The Strad issue
Haydn performances where the jokes too often fall flat
The award-winning Wilanów players invest their wealth of experience and artistic sensibility in these recordings of Haydn’s popular op.76 set. Their readings are civilised, warm-toned and technically assured but often lack the urgency, lightness of spirit, and sheer sense of fun that inform those of many of their competitors. And when they attempt to augment Haydn’s wit with some eccentric fragmentation of the phrasing in the trio of no.1, the joke backfires.
Their deliberate tempos in, for example, the first movements of nos.1 and 4 result in doggedly cautious accounts with limited ‘spirito’ and little quick-witted interplay. The finales of nos.3 and 5 suffer from a similar excess of sobriety, as do also the scherzos (as called or seem) of nos.1 and 3 and the trio of no.2; and the impression of under-vitalisation is often enhanced by a want of variety and point in the phrasing and an ironing-out of dynamic contrasts. However, at other times, notably in the finale of no.6, their sturdier pacing enables them to characterise detail vividly while bringing to the music greater control and cohesiveness.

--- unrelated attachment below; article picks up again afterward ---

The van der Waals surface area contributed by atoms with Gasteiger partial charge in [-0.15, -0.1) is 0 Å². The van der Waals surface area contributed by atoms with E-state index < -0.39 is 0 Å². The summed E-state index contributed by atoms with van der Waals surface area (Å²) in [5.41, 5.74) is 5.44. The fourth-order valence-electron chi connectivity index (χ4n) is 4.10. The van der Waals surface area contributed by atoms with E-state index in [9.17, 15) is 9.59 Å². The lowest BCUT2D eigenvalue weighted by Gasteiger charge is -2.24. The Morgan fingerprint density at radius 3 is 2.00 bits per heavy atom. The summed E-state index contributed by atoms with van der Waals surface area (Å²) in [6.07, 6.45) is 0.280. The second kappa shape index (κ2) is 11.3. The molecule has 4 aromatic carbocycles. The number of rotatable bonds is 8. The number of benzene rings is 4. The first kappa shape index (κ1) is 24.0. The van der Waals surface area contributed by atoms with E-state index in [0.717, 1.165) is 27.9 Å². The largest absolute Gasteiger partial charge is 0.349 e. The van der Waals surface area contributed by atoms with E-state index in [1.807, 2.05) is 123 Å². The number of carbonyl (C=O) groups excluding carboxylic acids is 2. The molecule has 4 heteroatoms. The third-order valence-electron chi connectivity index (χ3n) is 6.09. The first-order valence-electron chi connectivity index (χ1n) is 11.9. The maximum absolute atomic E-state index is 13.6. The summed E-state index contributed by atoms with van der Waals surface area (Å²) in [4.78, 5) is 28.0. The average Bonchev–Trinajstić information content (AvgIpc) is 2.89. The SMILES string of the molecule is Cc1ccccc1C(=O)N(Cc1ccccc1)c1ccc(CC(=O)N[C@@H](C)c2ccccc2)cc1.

They are most convincing in the slow movements, bringing to them an expansiveness, poise and unanimity, along with a sure feeling for the long line, particularly in nos.1, 3, 4 and 5. The recording is adequate, but the balance tends to favour the first violinist, resulting in uneven reproduction of musical detail such as the interplay of the 5ths motive in the opening Allegro of no.2 and the triplets in the finale of no.3.